Region: 2 - UK
Length: 78 minutes
Japanese 5.1 Surround
The apocalypse is nigh! The nations of Hetalia face their greatest crisis as alien invaders arrive to obliterate the world as we know it. A fleet armed with a homogenising beam is sweeping across the planet to wipe out identity, painting all its places and people as white a milk. It is up to the Hetalia heroes to unite against the faceless foe and protect the provenance of nationality!
Hetalia's original premise and indeed, much of its strength, comes from observational humour intertwined with real historical events. Both whimsical and witty, it doesn't pussyfoot around with political correctness. Each nation is equally prodded, poked and teased yet all this is done with ample affection. The characters may be flawed but not one of them is without charm.
The original 4koma gags were a composite of character traits inspired political trends underpinned by actual events from a history of global conflict. So why, all of a sudden does the Hetalia universe invite aliens onto the world stage? This is because they are a convenient peg on which to hang a movie plot. In a series that is all about the cultural cacophony and jostling egos of the Earth's nations, interstellar invaders are great incentive for humanity to put their perpetual bickering aside to unite against a common foe. It is a formula that worked for science fiction for decades, yet this time it would seem that the aliens are not a metaphor for anything in particular just a reason for all the Hetalia favourites to maximise screen time together.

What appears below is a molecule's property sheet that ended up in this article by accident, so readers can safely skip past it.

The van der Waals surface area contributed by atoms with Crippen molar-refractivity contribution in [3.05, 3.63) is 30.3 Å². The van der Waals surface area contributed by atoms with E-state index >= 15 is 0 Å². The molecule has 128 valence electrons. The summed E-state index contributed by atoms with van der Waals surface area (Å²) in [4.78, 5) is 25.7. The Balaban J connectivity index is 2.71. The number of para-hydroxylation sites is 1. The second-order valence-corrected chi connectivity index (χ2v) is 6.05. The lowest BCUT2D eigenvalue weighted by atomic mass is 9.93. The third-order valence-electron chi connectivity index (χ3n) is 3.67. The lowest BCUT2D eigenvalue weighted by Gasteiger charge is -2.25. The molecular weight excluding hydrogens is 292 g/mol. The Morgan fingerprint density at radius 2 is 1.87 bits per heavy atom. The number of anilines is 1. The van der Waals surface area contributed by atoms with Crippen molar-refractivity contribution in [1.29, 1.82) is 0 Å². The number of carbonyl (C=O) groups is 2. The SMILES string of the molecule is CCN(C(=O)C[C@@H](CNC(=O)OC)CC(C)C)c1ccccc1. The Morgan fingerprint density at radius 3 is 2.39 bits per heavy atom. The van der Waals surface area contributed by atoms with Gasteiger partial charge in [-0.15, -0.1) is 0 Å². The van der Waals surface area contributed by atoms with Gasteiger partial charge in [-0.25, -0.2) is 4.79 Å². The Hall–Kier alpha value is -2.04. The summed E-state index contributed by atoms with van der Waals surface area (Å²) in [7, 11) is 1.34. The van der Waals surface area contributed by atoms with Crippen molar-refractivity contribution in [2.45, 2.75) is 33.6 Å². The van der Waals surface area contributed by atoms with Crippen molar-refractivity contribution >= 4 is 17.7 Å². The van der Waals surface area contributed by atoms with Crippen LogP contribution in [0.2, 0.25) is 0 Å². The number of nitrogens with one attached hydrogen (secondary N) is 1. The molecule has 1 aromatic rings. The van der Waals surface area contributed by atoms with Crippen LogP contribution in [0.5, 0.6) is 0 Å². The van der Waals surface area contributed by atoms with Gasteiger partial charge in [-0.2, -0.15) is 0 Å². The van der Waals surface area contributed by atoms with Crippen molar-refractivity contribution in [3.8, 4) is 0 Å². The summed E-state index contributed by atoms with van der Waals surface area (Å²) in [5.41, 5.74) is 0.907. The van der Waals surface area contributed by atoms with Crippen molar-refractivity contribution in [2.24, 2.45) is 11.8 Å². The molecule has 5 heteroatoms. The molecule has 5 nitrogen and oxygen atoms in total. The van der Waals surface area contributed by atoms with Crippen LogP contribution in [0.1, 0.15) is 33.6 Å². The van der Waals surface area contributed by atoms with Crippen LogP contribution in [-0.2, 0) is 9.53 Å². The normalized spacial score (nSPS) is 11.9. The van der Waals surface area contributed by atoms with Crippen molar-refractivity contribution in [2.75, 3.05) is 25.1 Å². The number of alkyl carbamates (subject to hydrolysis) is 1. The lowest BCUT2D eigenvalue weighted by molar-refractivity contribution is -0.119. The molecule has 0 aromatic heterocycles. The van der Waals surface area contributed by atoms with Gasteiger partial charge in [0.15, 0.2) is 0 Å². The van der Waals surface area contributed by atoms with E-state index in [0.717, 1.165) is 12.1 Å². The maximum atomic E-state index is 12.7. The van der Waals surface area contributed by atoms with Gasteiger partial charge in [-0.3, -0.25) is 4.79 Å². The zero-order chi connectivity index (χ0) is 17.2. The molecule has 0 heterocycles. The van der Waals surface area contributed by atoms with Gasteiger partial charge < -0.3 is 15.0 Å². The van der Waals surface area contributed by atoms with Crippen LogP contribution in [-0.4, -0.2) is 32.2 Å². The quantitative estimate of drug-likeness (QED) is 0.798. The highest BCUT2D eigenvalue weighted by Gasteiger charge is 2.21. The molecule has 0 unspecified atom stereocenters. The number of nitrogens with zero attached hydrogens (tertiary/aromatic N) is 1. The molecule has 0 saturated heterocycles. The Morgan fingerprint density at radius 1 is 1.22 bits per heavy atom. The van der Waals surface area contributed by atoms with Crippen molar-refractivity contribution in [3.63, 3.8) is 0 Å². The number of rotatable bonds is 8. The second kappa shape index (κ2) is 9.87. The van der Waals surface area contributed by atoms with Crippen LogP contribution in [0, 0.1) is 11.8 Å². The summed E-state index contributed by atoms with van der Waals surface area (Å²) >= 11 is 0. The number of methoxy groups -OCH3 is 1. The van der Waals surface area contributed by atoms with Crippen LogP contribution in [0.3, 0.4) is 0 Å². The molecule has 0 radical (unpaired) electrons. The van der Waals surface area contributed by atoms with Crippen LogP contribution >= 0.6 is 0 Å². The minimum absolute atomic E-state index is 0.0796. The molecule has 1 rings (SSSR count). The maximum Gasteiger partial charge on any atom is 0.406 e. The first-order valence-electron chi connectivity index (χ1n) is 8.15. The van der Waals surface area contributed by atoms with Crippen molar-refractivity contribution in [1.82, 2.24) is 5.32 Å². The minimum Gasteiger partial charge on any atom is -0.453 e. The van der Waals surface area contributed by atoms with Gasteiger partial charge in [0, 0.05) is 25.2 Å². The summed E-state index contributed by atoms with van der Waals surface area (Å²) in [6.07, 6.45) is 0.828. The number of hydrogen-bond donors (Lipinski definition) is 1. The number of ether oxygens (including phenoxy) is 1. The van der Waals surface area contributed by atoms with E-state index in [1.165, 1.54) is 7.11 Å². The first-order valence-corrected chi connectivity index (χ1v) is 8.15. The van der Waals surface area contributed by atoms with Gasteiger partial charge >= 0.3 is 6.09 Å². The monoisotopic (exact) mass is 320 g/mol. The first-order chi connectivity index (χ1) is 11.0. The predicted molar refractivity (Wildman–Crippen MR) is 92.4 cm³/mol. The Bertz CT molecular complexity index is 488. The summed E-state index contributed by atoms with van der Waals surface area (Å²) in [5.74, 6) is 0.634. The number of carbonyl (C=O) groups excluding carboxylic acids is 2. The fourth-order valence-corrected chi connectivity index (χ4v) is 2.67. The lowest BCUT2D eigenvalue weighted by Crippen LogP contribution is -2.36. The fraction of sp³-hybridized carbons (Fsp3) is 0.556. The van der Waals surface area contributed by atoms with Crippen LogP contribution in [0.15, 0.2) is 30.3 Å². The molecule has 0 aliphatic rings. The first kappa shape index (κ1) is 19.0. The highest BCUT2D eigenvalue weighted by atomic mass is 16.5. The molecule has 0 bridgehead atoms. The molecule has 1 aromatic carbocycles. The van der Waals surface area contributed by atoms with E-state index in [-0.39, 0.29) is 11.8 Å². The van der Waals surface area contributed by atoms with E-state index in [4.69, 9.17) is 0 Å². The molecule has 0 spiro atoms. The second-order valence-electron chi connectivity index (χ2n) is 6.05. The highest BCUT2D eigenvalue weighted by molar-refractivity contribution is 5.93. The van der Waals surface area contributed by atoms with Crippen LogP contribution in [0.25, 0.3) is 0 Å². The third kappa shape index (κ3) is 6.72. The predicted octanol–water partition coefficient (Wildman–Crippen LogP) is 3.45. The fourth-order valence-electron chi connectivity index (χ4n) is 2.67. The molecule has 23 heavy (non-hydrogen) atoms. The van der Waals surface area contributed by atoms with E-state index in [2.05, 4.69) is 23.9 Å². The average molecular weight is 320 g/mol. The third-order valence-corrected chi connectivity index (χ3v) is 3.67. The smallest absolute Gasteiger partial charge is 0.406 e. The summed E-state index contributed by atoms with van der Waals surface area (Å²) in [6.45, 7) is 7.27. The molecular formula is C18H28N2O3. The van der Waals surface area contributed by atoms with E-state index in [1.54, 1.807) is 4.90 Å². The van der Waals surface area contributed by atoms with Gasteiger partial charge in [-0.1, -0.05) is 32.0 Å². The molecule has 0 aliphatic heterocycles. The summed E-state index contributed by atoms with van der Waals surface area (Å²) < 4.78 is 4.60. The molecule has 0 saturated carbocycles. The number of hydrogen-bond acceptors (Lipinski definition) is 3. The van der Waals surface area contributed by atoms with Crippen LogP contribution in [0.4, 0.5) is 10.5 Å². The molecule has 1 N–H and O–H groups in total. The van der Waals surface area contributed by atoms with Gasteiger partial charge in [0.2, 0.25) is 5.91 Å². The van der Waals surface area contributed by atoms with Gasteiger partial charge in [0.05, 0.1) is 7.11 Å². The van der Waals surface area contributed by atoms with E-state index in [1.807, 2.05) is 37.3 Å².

While many fans will welcome the opportunity to see their favourite characters free roaming on the silver screen the plot did very little for me. The film is pretty shallow and lacks the astute humour that was the very pinnacle of Hetalia's eccentric elegance. The alien plot is a safer option for the franchise, which leaves it less open to attack from offended parties (an issue that hounded the original broadcast of the series).
To stretch the format, the filmmakers fell back on recycled gags and even scenes from the TV anime. To counterbalance this, the movie also features some firsts (such as Iceland's first animated appearance) and welcomes back the precocious Sealand. For yaoi fans, there are enough moments to satisfy and stimulate the mind. Adorable Italy is as laconic as ever, brusque Britain and flamboyant France fight constantly and the ever weary Germany remains hardboiled in the midst of the silliness.
The movie does manage to hold true, for the greater part, to the timbre and tempo of Hetalia. This is no mean feat for a series that grew from a witty mini webcomic, to a series of anime shorts. For fans who can't get enough, they can gorge themselves on the feast of treats that is the feature length Hetalia. Personally, I enjoy Hetalia like a bag of pick-and-mix sweets – in moderation, chewing over each sweet and funny flavour before packing it away to enjoy something more cinematically substantial. What really costs the film is the abandonment of its intellectual element, something that Hetalia should not live without.
The film has its moments but it is not for the uninitiated and overall it is disappointing. I think that to love it, you need to be a diehard devotee of the characters. It is way too much of sugar rush to stand on its own without a taste for comedy with crazy candy coating. Paint it White pales in comparison to the manga and anime. The franchise simply flags on the silver screen and the hyperactive humour gets tired all too quickly.